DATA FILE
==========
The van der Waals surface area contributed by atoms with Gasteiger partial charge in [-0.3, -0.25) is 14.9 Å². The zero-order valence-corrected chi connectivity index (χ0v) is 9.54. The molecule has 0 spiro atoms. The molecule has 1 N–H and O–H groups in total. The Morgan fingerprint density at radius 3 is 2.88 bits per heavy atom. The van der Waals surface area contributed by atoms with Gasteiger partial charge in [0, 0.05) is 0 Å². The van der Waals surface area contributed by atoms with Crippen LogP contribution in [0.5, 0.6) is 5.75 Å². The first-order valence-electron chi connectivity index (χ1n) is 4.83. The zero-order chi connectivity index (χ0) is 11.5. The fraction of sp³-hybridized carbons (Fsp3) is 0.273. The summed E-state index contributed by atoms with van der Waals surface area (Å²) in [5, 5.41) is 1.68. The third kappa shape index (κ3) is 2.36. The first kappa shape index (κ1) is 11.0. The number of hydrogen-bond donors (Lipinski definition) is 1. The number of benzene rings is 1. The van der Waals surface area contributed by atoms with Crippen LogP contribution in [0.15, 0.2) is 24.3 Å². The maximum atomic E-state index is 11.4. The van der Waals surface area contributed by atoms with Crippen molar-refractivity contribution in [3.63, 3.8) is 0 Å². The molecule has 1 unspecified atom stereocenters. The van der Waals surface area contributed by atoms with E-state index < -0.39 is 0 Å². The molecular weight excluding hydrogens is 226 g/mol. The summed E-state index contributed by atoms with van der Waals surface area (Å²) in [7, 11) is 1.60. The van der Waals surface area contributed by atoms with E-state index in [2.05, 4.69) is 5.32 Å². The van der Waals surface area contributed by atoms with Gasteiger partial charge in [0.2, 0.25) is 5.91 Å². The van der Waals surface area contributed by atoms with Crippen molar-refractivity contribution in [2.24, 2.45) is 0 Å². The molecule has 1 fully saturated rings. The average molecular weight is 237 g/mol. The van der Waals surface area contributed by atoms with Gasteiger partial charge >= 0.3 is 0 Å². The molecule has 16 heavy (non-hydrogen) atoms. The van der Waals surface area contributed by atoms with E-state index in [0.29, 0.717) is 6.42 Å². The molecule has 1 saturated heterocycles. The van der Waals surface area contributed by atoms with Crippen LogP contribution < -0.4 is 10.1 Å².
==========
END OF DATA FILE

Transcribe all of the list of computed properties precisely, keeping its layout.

The van der Waals surface area contributed by atoms with Gasteiger partial charge in [-0.3, -0.25) is 14.9 Å². The zero-order valence-corrected chi connectivity index (χ0v) is 9.54. The molecule has 0 spiro atoms. The molecule has 1 N–H and O–H groups in total. The Morgan fingerprint density at radius 3 is 2.88 bits per heavy atom. The van der Waals surface area contributed by atoms with Gasteiger partial charge in [0, 0.05) is 0 Å². The van der Waals surface area contributed by atoms with Crippen LogP contribution in [0.5, 0.6) is 5.75 Å². The first-order valence-electron chi connectivity index (χ1n) is 4.83. The zero-order chi connectivity index (χ0) is 11.5. The fraction of sp³-hybridized carbons (Fsp3) is 0.273. The summed E-state index contributed by atoms with van der Waals surface area (Å²) in [5, 5.41) is 1.68. The third kappa shape index (κ3) is 2.36. The first kappa shape index (κ1) is 11.0. The number of hydrogen-bond donors (Lipinski definition) is 1. The number of benzene rings is 1. The van der Waals surface area contributed by atoms with Crippen LogP contribution in [0.15, 0.2) is 24.3 Å². The maximum atomic E-state index is 11.4. The van der Waals surface area contributed by atoms with Crippen molar-refractivity contribution in [3.63, 3.8) is 0 Å². The molecule has 1 unspecified atom stereocenters. The van der Waals surface area contributed by atoms with E-state index < -0.39 is 0 Å². The molecular weight excluding hydrogens is 226 g/mol. The summed E-state index contributed by atoms with van der Waals surface area (Å²) in [7, 11) is 1.60. The van der Waals surface area contributed by atoms with E-state index in [2.05, 4.69) is 5.32 Å². The van der Waals surface area contributed by atoms with Gasteiger partial charge in [0.2, 0.25) is 5.91 Å². The van der Waals surface area contributed by atoms with Crippen molar-refractivity contribution in [2.24, 2.45) is 0 Å². The molecule has 1 fully saturated rings. The average molecular weight is 237 g/mol. The van der Waals surface area contributed by atoms with Gasteiger partial charge >= 0.3 is 0 Å². The molecule has 16 heavy (non-hydrogen) atoms. The van der Waals surface area contributed by atoms with E-state index in [0.29, 0.717) is 6.42 Å². The molecule has 1 saturated heterocycles. The van der Waals surface area contributed by atoms with Crippen LogP contribution < -0.4 is 10.1 Å².